In short, the evidence here satisfied constitutional requirements. Ashley's argument seems premised on the view that juries cannot draw reasonable inferences, but that is precisely what juries are empanelled to do. Though a jury may not convict on the basis of “rank speculation,” it is entitled to deduce and to infer. Goldsmith v. Witkowski, 981 F.2d 697, 703 (4th Cir.1992). Our system of lay juries is designed to allow jurors to draw upon common experience and to rely upon reasonable intuitions, and it is not the province of an appellate court to undermine these virtues by picking apart a properly instructed verdict. “[W]hile it is important that we not permit a verdict based solely on the piling of inference upon inference, it is also imperative that we not rend the fabric of evidence and examine each shred in isolation.” United States v. Johnson, 903 F.2d 1084, 1087 (7th Cir.1990) (upholding retaliation conviction under § 1513(a)).

Here the “fabric of the evidence” supports the jury's decision. Given the contacts between Caruso and Ashley, it seems entirely reasonable to posit that Ashley knew exactly what Caruso was willing to pay for and precisely what Caruso wanted done. Retaliation against informants, like witness tampering, strikes at the heart of our criminal justice system. It not only disrupts the peace of the community but threatens the very instruments by which that peace is maintained. Direct evidence of retaliatory intent is “usually unavailable” to prosecuting attorneys. Id. But “[i]n a case of witness retaliation, the government need not adduce direct evidence of Appellant's knowledge of a witness's informant status in order for the jury to infer his intent to retaliate.” Brown, 937 F.2d at 36. In prior retaliation prosecutions, we have not required the government to produce a “smoking gun” that explicitly reveals the contents of defendant's mind, see United States v. Cofield, 11 F.3d 413, 419-20 (4th Cir.1993), and we decline to do so today.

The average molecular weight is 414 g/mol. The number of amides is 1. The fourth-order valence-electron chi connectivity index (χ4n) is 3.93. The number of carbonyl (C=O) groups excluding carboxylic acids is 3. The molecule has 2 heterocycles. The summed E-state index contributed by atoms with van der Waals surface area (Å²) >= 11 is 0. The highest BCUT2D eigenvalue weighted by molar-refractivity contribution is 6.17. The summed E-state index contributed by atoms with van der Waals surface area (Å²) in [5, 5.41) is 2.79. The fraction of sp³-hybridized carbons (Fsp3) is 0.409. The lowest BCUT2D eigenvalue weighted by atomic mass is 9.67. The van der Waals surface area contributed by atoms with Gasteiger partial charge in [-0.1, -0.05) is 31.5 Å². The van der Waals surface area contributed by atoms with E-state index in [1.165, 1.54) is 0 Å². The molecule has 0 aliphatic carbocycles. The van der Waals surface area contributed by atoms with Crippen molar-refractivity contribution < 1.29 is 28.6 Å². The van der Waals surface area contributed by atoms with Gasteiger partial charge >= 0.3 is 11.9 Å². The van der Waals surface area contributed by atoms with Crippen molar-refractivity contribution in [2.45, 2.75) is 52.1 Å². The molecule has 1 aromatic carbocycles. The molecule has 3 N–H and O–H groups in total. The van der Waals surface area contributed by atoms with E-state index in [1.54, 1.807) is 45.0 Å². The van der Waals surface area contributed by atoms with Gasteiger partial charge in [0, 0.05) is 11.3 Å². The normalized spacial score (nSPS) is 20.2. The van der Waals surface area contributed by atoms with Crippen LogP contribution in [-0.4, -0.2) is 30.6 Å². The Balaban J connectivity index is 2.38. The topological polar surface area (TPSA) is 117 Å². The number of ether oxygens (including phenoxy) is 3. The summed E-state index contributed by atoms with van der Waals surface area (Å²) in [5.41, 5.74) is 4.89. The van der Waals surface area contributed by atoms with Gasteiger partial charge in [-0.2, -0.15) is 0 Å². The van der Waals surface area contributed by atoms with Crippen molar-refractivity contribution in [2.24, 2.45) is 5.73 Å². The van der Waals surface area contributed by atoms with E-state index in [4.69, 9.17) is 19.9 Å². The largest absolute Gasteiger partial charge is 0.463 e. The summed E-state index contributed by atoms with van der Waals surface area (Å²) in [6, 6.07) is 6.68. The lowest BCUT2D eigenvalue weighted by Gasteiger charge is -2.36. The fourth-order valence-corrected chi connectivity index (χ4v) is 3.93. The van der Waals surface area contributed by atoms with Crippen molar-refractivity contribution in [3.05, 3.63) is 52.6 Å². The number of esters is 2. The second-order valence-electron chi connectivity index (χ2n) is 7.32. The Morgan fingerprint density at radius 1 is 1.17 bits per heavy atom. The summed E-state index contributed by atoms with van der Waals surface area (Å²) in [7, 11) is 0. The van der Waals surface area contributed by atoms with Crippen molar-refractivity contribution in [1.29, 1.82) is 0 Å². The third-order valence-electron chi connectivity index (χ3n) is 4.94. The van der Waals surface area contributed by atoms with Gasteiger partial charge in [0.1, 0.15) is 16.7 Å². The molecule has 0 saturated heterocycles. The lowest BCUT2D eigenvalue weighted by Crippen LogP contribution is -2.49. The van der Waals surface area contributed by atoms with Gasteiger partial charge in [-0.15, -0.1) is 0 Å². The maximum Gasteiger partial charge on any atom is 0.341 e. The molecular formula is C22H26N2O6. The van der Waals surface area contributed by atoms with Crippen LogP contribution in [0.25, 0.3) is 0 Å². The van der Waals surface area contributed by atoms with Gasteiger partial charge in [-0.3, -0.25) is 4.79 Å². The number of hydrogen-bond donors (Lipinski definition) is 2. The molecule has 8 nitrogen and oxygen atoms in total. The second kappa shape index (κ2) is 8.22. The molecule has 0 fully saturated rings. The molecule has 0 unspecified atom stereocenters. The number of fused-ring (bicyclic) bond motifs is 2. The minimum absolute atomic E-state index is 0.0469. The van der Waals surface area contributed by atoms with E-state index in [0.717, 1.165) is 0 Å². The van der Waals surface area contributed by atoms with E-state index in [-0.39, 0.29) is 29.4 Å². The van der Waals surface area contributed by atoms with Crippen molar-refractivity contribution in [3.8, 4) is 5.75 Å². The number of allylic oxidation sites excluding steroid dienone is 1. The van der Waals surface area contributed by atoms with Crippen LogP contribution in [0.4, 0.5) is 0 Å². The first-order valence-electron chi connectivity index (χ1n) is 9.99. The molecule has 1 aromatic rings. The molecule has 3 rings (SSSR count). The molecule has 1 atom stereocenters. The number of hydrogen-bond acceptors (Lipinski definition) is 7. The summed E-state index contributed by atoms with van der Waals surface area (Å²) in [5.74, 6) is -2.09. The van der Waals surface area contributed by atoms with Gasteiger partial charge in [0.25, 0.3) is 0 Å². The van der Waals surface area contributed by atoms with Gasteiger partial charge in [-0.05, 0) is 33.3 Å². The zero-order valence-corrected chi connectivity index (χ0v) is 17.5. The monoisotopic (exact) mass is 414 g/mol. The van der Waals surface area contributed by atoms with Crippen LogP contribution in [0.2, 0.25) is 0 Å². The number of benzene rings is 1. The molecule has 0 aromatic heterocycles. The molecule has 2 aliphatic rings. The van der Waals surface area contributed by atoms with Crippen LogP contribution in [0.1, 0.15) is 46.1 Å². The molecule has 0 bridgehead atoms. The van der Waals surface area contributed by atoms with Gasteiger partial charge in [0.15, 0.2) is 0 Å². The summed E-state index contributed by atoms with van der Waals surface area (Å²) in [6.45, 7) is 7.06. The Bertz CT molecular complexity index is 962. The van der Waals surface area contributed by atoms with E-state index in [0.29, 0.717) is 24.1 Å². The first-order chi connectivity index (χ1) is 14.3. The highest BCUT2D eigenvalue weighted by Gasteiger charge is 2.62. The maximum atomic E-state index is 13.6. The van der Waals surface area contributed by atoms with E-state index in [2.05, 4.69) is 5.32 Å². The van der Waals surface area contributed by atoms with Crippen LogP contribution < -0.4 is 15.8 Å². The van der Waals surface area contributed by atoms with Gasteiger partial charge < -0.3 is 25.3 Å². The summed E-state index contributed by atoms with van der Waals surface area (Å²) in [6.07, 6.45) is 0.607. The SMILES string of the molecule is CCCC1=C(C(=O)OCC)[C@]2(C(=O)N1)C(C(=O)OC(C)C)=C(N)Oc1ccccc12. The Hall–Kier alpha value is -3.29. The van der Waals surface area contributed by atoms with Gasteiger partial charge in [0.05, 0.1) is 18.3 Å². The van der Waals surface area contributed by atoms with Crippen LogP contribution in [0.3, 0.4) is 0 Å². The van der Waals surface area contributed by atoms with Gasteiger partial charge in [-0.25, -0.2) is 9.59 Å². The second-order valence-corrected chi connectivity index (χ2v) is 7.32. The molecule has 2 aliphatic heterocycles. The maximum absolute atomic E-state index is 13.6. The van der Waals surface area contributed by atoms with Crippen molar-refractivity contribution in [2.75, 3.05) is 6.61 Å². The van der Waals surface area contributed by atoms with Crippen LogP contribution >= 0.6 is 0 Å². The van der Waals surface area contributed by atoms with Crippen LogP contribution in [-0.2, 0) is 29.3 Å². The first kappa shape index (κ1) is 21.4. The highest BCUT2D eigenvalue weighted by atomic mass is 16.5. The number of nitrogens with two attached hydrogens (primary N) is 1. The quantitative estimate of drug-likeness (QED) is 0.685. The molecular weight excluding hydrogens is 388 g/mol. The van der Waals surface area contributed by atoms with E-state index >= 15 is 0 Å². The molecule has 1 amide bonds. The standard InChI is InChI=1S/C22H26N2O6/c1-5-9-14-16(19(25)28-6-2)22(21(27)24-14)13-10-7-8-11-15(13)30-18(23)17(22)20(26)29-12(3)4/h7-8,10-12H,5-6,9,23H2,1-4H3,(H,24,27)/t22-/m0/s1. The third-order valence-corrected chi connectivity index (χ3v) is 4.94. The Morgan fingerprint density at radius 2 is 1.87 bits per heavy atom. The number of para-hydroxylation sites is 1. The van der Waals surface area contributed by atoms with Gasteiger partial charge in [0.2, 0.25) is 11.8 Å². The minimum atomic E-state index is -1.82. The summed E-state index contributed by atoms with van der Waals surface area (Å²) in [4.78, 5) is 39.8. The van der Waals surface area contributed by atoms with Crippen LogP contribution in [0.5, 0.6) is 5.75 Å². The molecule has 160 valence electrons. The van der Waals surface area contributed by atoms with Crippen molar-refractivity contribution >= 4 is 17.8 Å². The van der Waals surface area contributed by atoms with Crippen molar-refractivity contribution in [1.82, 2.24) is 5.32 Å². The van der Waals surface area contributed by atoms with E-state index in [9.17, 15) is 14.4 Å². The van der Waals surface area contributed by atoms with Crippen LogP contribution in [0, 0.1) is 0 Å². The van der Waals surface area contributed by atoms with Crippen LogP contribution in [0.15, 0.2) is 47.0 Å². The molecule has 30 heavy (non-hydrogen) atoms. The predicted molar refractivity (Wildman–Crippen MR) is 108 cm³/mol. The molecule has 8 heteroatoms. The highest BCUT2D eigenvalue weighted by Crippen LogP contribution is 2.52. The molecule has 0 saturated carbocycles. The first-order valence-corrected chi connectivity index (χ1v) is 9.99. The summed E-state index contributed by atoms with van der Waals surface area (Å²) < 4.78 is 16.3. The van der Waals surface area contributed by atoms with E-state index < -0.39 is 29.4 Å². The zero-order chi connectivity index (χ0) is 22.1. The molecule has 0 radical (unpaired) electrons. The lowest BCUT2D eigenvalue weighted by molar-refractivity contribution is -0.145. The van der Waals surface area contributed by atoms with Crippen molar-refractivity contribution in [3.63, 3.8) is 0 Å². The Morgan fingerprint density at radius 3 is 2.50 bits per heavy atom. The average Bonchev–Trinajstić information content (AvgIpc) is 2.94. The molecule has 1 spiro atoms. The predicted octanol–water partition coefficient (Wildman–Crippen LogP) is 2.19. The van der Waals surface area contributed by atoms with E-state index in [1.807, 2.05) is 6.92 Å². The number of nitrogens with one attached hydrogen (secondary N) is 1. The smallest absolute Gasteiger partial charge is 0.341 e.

We turn now to Ashley's contention that the grand jury's charge on Count Three, which charged Ashley with violating 18 U.S.C. § 924(c), was constructively amended.2 The indictment alleged that Ashley:

during and in relation to crimes of violence for which he may be prosecuted in a court of the United States, to wit: Conspiracy to Tamper With A Witness and Conspiracy To Retaliate Against A Witness, as set forth in Counts One and Two of this Indictment, which are incorporated herein by reference, did knowingly possess and discharge a firearm in furtherance of said crimes of violence.

It also cited 18 U.S.C. § 2, which provides generally for aiding and abetting liability.

In instructing the jury on Count Three, the district court omitted any reference to the indictment's “during and in relation to” language, telling the jury it could convict Ashley for “possessing a firearm in furtherance of” a crime of violence, which meant having “held a pistol and intentionally shot” Dixon “to carry out the objectives” of the crimes charged in the other counts of the indictment. It also instructed that if York violated Section 924(c), the jury could convict Ashley of that offense either under an aiding and abetting theory or under the doctrine of vicarious co-conspirator liability established in Pinkerton v. United States, 328 U.S. 640 (1946). The government essentially repeated these theories in its closing argument.